Hope in her heart

High schools: With her father in a coma for the past three years, Melissa Roche has learned hard lessons about appreciating life and family.

High Schools

January 15, 2001|By Stan Rappaport | Stan Rappaport,SUN STAFF

Melissa Roche lives life with her father in mind.

The Oakland Mills senior gets good grades, plays basketball and works as a cashier part time. She has applied to a number of colleges.

"I want to make him proud," Roche said. "Even if he wakes up for an hour, my mom can tell him something good about me."

It was raining on the evening of Dec. 4, 1997. Bob Roche had finished work at Catholic Relief Services in Baltimore, where he served as the team leader for East Africa, and boarded a bus for the ride home to Columbia.

Bob was dropped off shortly after 6 p.m. near the intersection of Route 175 and Tamar Drive. He would cross Route 175 - a busy, four-lane highway - then walk down Tamar Drive to his home.

He never made it across 175.

"He stepped out and the car hit him," Melissa said.

Police said a Baltimore woman in a 1993 Honda traveling between 40 and 60 mph in the 50-mph zone struck Bob in the westbound lane. He landed 90 feet away.

The accident, which police attributed to pedestrian error, left the 47-year-old father of three with multiple injuries, including a severe laceration to his head from hitting the windshield. He lapsed into a coma.

He has yet to wake up.

Today, Bob lies in a bed at Deaton Specialty Hospital and Home in Baltimore. He breathes on his own.

"I miss talking to him," Melissa said. "I miss him at my games. He's never seen me play high school basketball. I know he wanted to."

Melissa, 16, her brother, Robert, 18, and sister, Annette, 14, were born in Pittsburgh, where Bob grew up and still owns a house. But they all were raised in Africa, where their mother, Louise, is from and where Bob worked for many years at Catholic Relief Services.

The family moved often throughout Africa, as Bob's work sent him from one country to the next. The children spoke French and learned English by attending private schools. Bob was transferred from Ethiopia to Baltimore in the summer of 1994, and the family moved to Columbia.

Bob wanted his children to participate in sports and used the one family car to get them where they needed to be.

"He'd always be the one to take us somewhere and pick us up," said Melissa, who added that Bob often stayed and watched her play.

He also wanted the family to have dinner together and for Louise to stay home and care for the children.

Then came the accident.

"We came back [from Maryland Shock Trauma Center] around 2 a.m., so the next day I broke the news to the kids," Louise said. "It was hard. I remember the question Melissa asked me was, `Is our life going to change?' I just said we have to pray and see."

Said Melissa: "I know it made me mad. It changed our lives. I would never guess it would happen to us. He was the one who always disciplined us. He was our link in our family, and the fact that he was gone ... we all had to adjust to it."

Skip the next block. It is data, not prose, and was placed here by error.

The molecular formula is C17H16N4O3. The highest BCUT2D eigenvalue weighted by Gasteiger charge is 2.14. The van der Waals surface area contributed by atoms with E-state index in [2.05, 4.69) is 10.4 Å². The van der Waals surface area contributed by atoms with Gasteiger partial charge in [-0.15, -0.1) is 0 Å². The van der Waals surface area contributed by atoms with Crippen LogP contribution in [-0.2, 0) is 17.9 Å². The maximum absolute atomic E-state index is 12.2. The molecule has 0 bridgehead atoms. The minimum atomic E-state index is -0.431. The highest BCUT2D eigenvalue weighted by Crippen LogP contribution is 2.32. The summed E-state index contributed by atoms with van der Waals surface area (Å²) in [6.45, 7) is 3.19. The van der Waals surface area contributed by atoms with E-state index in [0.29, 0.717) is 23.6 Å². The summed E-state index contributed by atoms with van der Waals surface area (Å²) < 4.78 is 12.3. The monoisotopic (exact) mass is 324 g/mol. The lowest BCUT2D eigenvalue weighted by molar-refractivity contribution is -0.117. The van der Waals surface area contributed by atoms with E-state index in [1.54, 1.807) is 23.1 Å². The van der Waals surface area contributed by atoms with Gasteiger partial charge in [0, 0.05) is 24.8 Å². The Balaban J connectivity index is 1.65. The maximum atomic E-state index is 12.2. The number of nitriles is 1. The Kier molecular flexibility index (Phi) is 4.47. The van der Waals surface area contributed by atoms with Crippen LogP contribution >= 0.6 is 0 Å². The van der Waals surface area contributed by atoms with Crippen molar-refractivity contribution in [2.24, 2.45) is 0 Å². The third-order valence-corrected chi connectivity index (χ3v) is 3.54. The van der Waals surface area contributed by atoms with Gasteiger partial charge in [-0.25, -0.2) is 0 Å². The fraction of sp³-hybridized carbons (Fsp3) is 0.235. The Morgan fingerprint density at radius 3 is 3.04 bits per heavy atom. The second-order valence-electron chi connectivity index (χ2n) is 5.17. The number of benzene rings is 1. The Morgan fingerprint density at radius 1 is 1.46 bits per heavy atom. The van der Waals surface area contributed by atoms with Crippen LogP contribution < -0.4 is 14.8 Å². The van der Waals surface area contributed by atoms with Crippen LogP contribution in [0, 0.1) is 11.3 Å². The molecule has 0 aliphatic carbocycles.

Melissa, a freshman at the time of the accident, remained on the junior varsity basketball team and got through the school year.

Her sophomore year was not so easy.

"I guess it all built up," Melissa said. "The anger, the confusion."

At a pep rally in the gymnasium the day before homecoming, Melissa and another girl got into a fight. "We just didn't like each other," she said.

Melissa was suspended for 21 days. The homecoming dance was history, and her playing days on the soccer team were over.

"I had never gotten in a fight before," Melissa said. "I was mad at the world. I guess you could say that."

She also was concerned about her education.

"After I got suspended, I was like, `There's no way of me getting into college now. I ruined my life.' "

At the end of her sophomore year, Melissa failed two classes, meaning she was ineligible to play soccer her junior season.

"She didn't have a good reputation in the school [as a sophomore]," said Marcus Lewis, who took over the varsity basketball team last season. "Loudmouth. Hothead. Couldn't control her temper. That was the book on her."

Lewis knew the family situation, because he worked with Robert as an assistant coach on the football team. When he decided to take the girls basketball position, he started to get more involved with Melissa.

"I started working with her a lot, because I knew her father wasn't around and her mother is real busy," Lewis said. "Her grades really started to improve last year, and she carried it into this year."

Melissa is grateful to Lewis, a 1988 graduate and three-sport athlete at Oakland Mills who moved to a house less than a quarter-mile from the Roches'.

"When I found out Coach Lewis was going to be my coach, I was like, `I have to get myself together.' Why? I just respect him. I knew this was my chance," Melissa said.

"He's been like a father figure to me. He's done everything possible to help me. If it wasn't for him, I probably wouldn't be doing so well."

Melissa earned a 3.3 grade-point average in the first quarter this year. And two years after missing the homecoming dance because of her suspension, Melissa was named homecoming queen.

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